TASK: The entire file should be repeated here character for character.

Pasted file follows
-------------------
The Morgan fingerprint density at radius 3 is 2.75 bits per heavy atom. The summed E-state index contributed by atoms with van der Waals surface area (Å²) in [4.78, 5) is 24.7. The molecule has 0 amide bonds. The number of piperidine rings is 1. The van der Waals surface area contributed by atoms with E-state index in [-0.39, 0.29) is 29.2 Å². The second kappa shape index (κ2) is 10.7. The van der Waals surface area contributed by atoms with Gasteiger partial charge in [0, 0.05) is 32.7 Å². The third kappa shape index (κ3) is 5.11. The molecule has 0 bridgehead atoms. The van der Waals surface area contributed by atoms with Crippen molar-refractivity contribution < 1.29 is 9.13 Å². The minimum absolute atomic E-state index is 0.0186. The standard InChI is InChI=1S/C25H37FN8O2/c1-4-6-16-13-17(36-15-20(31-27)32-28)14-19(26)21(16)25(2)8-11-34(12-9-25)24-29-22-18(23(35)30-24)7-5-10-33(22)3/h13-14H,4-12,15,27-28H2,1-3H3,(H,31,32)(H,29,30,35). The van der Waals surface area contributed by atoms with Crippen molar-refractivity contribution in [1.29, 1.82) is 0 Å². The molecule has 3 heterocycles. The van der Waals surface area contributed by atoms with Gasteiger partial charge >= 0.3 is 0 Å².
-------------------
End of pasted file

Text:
The Morgan fingerprint density at radius 3 is 2.75 bits per heavy atom. The summed E-state index contributed by atoms with van der Waals surface area (Å²) in [4.78, 5) is 24.7. The molecule has 0 amide bonds. The number of piperidine rings is 1. The van der Waals surface area contributed by atoms with E-state index in [-0.39, 0.29) is 29.2 Å². The second kappa shape index (κ2) is 10.7. The van der Waals surface area contributed by atoms with Gasteiger partial charge in [0, 0.05) is 32.7 Å². The third kappa shape index (κ3) is 5.11. The molecule has 0 bridgehead atoms. The van der Waals surface area contributed by atoms with Crippen molar-refractivity contribution < 1.29 is 9.13 Å². The minimum absolute atomic E-state index is 0.0186. The standard InChI is InChI=1S/C25H37FN8O2/c1-4-6-16-13-17(36-15-20(31-27)32-28)14-19(26)21(16)25(2)8-11-34(12-9-25)24-29-22-18(23(35)30-24)7-5-10-33(22)3/h13-14H,4-12,15,27-28H2,1-3H3,(H,31,32)(H,29,30,35). The van der Waals surface area contributed by atoms with Crippen molar-refractivity contribution in [1.29, 1.82) is 0 Å². The molecule has 3 heterocycles. The van der Waals surface area contributed by atoms with Gasteiger partial charge >= 0.3 is 0 Å².